Jane Coop | The Canadian Encyclopedia


Jane Coop

Jane (Austin) Coop. Pianist, teacher, b Saint John, NB, 18 Apr 1950; Artist Diploma (Toronto) 1971, B MUS (Toronto) 1972, M MUS (Peabody Conservatory) 1974. She grew up in Calgary (from 1952) and studied there with Alexandra Munn and Gladys Egbert.

Coop, Jane

Jane (Austin) Coop. Pianist, teacher, b Saint John, NB, 18 Apr 1950; Artist Diploma (Toronto) 1971, B MUS (Toronto) 1972, M MUS (Peabody Conservatory) 1974. She grew up in Calgary (from 1952) and studied there with Alexandra Munn and Gladys Egbert. She continued her studies 1968-72 with Anton Kuerti in Toronto. She won the CBC Talent Festival in 1970, the W.O. Forsyth Memorial Scholarship (for study in Europe) in 1971, and the Baldwin Prize in the Maryland International Piano Competition in 1972. She studied 1972-3 with various teachers, including Peter Feuchtwanger, in London and 1973-4 with Leon Fleisher in Baltimore. She moved back to Toronto but, with the assistance of two Canada Council grants, continued to study with Fleisher until 1976. In the meantime, she made her debut at the St Lawrence Centre in 1973. In 1975 she won the Washington International Competition, and also the only prize for piano performance awarded in the New York Concert Artists' Guild Competition. In 1977 she was a finalist in the Munich International Piano Competition (Bavarian State Radio). Between 1969 and 1980 she appeared 10 times with the TS; she also played with the CBC Vancouver Chamber Orchestra in 1972 and with the Calgary Philharmonic in 1976. She was a member 1975-6 of the Harvard Summer School Chamber Players and in 1976 toured in New England with the NACO. In 1979 she gave her London debut in Wigmore Hall.

Coop was Kuerti's teaching assistant in Toronto 1976-80, then she began teaching at the University of British Columbia, where as of 2003 she remained as professor of piano and chamber music. Concurrently with this commitment, she maintained an active concert career, appearing as recitalist or soloist in, among other places, New York, London, Washington, Moscow, Paris, Warsaw, Brussels, Budapest, Kiev, St. Petersburg, Prague, and Utrecht. She also played on numerous occasions in the USA (eg, with the Seattle and Oregon symphony orchestras) and in Canada with all major orchestras including the NACO, and the Edmonton, Saskatoon, Vancouver, Victoria, and Winnipeg symphony orchestras, and with such chamber ensembles as the Orford, Purcell, and Colorado string quartets and the York Winds. Coop toured Asia in 1994, performing in Japan, China, and Hong Kong.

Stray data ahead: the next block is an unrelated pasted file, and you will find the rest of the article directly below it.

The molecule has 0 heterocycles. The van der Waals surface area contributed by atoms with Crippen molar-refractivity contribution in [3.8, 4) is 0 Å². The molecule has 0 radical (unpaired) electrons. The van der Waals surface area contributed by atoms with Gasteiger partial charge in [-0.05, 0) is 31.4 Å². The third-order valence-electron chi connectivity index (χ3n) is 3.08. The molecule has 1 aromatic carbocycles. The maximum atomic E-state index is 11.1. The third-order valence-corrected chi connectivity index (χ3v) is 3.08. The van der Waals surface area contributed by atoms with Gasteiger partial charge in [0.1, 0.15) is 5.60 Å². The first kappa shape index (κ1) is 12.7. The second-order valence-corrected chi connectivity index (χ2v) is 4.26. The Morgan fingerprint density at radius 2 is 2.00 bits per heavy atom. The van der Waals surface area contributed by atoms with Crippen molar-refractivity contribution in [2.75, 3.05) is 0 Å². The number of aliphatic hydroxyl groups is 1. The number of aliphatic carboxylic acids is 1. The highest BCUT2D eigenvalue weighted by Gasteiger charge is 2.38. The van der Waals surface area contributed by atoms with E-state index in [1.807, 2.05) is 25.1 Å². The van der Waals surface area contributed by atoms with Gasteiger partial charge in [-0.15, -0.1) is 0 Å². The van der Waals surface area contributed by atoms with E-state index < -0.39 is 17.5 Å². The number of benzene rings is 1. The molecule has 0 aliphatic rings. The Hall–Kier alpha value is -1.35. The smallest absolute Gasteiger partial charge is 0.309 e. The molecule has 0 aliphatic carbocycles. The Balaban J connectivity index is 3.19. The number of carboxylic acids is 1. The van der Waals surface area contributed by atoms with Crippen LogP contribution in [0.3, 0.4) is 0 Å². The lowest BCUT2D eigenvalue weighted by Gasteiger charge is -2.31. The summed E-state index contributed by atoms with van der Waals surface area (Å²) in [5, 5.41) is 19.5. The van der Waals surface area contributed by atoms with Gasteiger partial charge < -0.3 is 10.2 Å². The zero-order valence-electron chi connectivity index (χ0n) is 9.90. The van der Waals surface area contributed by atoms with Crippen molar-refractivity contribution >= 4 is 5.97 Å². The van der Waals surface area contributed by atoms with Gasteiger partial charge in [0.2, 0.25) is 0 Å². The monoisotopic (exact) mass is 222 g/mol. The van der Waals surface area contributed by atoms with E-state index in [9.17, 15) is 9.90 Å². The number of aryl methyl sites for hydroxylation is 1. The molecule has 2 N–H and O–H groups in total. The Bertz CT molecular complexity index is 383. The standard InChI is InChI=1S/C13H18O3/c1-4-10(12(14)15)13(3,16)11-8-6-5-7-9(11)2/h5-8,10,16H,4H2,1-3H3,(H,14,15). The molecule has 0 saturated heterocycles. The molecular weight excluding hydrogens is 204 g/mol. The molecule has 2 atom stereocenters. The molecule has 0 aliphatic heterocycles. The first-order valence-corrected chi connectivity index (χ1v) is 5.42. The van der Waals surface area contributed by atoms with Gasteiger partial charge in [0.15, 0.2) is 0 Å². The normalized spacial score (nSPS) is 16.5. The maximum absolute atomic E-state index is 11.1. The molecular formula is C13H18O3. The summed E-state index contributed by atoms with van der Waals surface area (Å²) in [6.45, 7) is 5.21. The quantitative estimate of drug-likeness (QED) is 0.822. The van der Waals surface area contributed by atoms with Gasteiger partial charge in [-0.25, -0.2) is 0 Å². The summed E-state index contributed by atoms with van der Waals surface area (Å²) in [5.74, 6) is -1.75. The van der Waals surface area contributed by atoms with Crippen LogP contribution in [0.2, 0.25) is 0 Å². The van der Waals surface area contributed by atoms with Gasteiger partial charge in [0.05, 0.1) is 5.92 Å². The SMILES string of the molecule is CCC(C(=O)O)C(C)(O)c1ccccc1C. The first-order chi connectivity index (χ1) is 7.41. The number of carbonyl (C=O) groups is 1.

Throughout her career she also played frequently on radio - including CBC, BBC, KRO (Holland), Polish Radio (Warsaw), NPR, and CJRT - and on television. Her premieres include Kristi Allik'sFragments (London, 1979), Stephen Chatman'sBlack and White Fantasy (Winnipeg, 1981), John Beckwith'sEtudes (Vancouver, 1984), Jean Coulthard'sSonata No. 2 (Vancouver, 1989), and the world premiere recording of Malcolm Forsyth's Piano Concerto (SMCD 5124, 1993). Active as an accompanist too, Coop played in recitals of lieder and art songs with Ingemar Korjus, Rosemarie Landry, Janet Stubbs, and Catherine Robbin; she also performed chamber music with violinists Andrew Dawes, Martin Beaver, and others.

In 1989 she received a Killam Research Prize at the University of British Columbia. Earlier she created, with her husband, radio and festival producer George Laverock, the Skylark recording label. Coop recorded extensively; several of her recordings were nominated for Juno awards. She appeared at festivals including Festival Vancouver and the Kneisel Hall Festival in Maine, gave master classes, and served on juries including for the E-Gré and Dublin International piano competitions.

Coop's repertoire ranged widely over works from the 18th to the 20th centuries; her approach was as versatile as it was sensitive and persuasive. A pianist of superb technique, consummate musicianship, and enormous energy, her performances were compelling and always memorable.

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